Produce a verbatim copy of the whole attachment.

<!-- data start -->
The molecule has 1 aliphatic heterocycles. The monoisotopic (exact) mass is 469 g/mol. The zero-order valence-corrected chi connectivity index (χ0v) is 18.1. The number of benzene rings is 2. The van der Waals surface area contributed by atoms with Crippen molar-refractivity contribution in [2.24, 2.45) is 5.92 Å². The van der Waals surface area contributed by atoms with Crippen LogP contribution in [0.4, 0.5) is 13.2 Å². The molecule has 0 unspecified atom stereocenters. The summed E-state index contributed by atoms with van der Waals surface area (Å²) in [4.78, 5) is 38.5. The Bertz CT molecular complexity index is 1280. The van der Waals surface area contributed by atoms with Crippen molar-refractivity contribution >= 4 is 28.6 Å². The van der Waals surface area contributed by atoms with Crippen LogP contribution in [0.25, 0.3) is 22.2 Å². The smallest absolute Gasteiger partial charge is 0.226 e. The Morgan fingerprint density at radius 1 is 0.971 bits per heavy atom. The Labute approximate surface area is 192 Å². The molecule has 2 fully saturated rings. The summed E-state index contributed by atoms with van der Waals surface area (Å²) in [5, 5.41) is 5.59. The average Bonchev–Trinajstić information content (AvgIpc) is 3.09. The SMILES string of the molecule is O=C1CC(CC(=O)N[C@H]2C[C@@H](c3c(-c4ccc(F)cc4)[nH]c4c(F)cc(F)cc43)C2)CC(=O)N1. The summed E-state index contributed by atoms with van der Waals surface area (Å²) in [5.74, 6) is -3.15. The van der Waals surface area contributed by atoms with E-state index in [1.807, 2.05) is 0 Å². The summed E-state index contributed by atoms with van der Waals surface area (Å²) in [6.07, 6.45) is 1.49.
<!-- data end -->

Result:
The molecule has 1 aliphatic heterocycles. The monoisotopic (exact) mass is 469 g/mol. The zero-order valence-corrected chi connectivity index (χ0v) is 18.1. The number of benzene rings is 2. The van der Waals surface area contributed by atoms with Crippen molar-refractivity contribution in [2.24, 2.45) is 5.92 Å². The van der Waals surface area contributed by atoms with Crippen LogP contribution in [0.4, 0.5) is 13.2 Å². The molecule has 0 unspecified atom stereocenters. The summed E-state index contributed by atoms with van der Waals surface area (Å²) in [4.78, 5) is 38.5. The Bertz CT molecular complexity index is 1280. The van der Waals surface area contributed by atoms with Crippen molar-refractivity contribution >= 4 is 28.6 Å². The van der Waals surface area contributed by atoms with Crippen LogP contribution in [0.25, 0.3) is 22.2 Å². The smallest absolute Gasteiger partial charge is 0.226 e. The Morgan fingerprint density at radius 1 is 0.971 bits per heavy atom. The Labute approximate surface area is 192 Å². The molecule has 2 fully saturated rings. The summed E-state index contributed by atoms with van der Waals surface area (Å²) in [5, 5.41) is 5.59. The average Bonchev–Trinajstić information content (AvgIpc) is 3.09. The SMILES string of the molecule is O=C1CC(CC(=O)N[C@H]2C[C@@H](c3c(-c4ccc(F)cc4)[nH]c4c(F)cc(F)cc43)C2)CC(=O)N1. The summed E-state index contributed by atoms with van der Waals surface area (Å²) in [5.74, 6) is -3.15. The van der Waals surface area contributed by atoms with E-state index in [1.807, 2.05) is 0 Å². The summed E-state index contributed by atoms with van der Waals surface area (Å²) in [6.07, 6.45) is 1.49.